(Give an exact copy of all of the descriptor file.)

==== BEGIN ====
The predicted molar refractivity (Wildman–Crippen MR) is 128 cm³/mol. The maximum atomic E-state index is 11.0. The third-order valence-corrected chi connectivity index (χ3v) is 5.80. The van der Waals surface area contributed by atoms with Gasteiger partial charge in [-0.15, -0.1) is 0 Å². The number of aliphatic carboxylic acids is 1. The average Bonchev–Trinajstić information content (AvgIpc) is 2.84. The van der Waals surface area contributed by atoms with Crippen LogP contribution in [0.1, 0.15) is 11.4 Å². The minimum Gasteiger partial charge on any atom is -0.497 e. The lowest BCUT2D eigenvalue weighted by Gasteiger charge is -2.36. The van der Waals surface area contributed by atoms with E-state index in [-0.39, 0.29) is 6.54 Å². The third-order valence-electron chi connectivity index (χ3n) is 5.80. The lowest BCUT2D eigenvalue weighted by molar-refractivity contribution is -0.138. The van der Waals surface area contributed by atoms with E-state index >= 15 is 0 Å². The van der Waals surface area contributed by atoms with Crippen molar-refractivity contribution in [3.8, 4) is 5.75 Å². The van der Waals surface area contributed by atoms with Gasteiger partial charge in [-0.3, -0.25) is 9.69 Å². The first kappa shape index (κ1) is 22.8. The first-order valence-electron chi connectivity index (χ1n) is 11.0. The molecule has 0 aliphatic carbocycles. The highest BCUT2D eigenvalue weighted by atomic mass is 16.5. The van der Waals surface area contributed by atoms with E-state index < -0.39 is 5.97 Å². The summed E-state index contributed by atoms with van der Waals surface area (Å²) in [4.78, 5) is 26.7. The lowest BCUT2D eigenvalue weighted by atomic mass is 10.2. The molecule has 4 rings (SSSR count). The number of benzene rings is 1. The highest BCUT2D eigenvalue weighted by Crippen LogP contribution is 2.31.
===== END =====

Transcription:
The predicted molar refractivity (Wildman–Crippen MR) is 128 cm³/mol. The maximum atomic E-state index is 11.0. The third-order valence-corrected chi connectivity index (χ3v) is 5.80. The van der Waals surface area contributed by atoms with Gasteiger partial charge in [-0.15, -0.1) is 0 Å². The number of aliphatic carboxylic acids is 1. The average Bonchev–Trinajstić information content (AvgIpc) is 2.84. The van der Waals surface area contributed by atoms with Crippen LogP contribution in [0.1, 0.15) is 11.4 Å². The minimum Gasteiger partial charge on any atom is -0.497 e. The lowest BCUT2D eigenvalue weighted by Gasteiger charge is -2.36. The van der Waals surface area contributed by atoms with E-state index in [-0.39, 0.29) is 6.54 Å². The third-order valence-electron chi connectivity index (χ3n) is 5.80. The lowest BCUT2D eigenvalue weighted by molar-refractivity contribution is -0.138. The van der Waals surface area contributed by atoms with E-state index >= 15 is 0 Å². The van der Waals surface area contributed by atoms with Crippen molar-refractivity contribution in [3.8, 4) is 5.75 Å². The van der Waals surface area contributed by atoms with Gasteiger partial charge in [-0.3, -0.25) is 9.69 Å². The first kappa shape index (κ1) is 22.8. The first-order valence-electron chi connectivity index (χ1n) is 11.0. The molecule has 0 aliphatic carbocycles. The highest BCUT2D eigenvalue weighted by atomic mass is 16.5. The van der Waals surface area contributed by atoms with E-state index < -0.39 is 5.97 Å². The summed E-state index contributed by atoms with van der Waals surface area (Å²) in [4.78, 5) is 26.7. The lowest BCUT2D eigenvalue weighted by atomic mass is 10.2. The molecule has 4 rings (SSSR count). The number of benzene rings is 1. The highest BCUT2D eigenvalue weighted by Crippen LogP contribution is 2.31.